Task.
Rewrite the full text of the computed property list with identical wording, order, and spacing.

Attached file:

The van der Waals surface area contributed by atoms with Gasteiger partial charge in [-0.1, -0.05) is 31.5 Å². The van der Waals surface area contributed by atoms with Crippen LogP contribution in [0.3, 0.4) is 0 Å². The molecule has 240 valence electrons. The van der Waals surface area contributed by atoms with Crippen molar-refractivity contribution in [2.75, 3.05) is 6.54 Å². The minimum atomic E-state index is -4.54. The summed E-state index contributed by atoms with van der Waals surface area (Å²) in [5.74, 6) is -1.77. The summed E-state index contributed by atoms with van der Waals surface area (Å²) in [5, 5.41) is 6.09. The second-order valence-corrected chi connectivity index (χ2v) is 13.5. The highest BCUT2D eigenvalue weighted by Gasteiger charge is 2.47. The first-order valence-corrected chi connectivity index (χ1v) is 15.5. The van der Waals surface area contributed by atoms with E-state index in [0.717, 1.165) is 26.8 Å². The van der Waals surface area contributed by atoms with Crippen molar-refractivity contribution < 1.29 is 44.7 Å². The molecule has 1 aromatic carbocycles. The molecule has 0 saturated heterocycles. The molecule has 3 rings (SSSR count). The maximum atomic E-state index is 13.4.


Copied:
The van der Waals surface area contributed by atoms with Gasteiger partial charge in [-0.1, -0.05) is 31.5 Å². The van der Waals surface area contributed by atoms with Crippen LogP contribution in [0.3, 0.4) is 0 Å². The molecule has 240 valence electrons. The van der Waals surface area contributed by atoms with Crippen molar-refractivity contribution in [2.75, 3.05) is 6.54 Å². The minimum atomic E-state index is -4.54. The summed E-state index contributed by atoms with van der Waals surface area (Å²) in [5.74, 6) is -1.77. The summed E-state index contributed by atoms with van der Waals surface area (Å²) in [5, 5.41) is 6.09. The second-order valence-corrected chi connectivity index (χ2v) is 13.5. The highest BCUT2D eigenvalue weighted by Gasteiger charge is 2.47. The first-order valence-corrected chi connectivity index (χ1v) is 15.5. The van der Waals surface area contributed by atoms with E-state index in [0.717, 1.165) is 26.8 Å². The van der Waals surface area contributed by atoms with Crippen molar-refractivity contribution < 1.29 is 44.7 Å². The molecule has 1 aromatic carbocycles. The molecule has 0 saturated heterocycles. The molecule has 3 rings (SSSR count). The maximum atomic E-state index is 13.4.